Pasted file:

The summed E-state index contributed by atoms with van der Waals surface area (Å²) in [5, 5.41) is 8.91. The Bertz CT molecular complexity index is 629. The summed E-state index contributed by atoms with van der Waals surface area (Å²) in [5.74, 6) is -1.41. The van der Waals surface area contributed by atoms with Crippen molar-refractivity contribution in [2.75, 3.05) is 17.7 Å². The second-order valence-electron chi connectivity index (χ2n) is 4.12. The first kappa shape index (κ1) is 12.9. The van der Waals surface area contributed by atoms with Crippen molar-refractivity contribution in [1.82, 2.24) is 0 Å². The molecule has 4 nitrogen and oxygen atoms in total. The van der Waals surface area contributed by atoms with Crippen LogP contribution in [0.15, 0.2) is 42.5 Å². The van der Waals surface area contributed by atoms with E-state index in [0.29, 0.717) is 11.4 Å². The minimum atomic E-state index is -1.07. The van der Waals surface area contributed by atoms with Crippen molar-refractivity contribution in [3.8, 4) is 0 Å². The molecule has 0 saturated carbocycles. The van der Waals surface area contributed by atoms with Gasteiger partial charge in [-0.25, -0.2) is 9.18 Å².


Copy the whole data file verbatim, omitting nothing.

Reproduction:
The summed E-state index contributed by atoms with van der Waals surface area (Å²) in [5, 5.41) is 8.91. The Bertz CT molecular complexity index is 629. The summed E-state index contributed by atoms with van der Waals surface area (Å²) in [5.74, 6) is -1.41. The van der Waals surface area contributed by atoms with Crippen molar-refractivity contribution in [2.75, 3.05) is 17.7 Å². The second-order valence-electron chi connectivity index (χ2n) is 4.12. The first kappa shape index (κ1) is 12.9. The van der Waals surface area contributed by atoms with Crippen molar-refractivity contribution in [1.82, 2.24) is 0 Å². The molecule has 4 nitrogen and oxygen atoms in total. The van der Waals surface area contributed by atoms with Crippen LogP contribution in [0.15, 0.2) is 42.5 Å². The van der Waals surface area contributed by atoms with E-state index in [0.29, 0.717) is 11.4 Å². The minimum atomic E-state index is -1.07. The van der Waals surface area contributed by atoms with Crippen molar-refractivity contribution in [3.8, 4) is 0 Å². The molecule has 0 saturated carbocycles. The van der Waals surface area contributed by atoms with Gasteiger partial charge in [-0.25, -0.2) is 9.18 Å².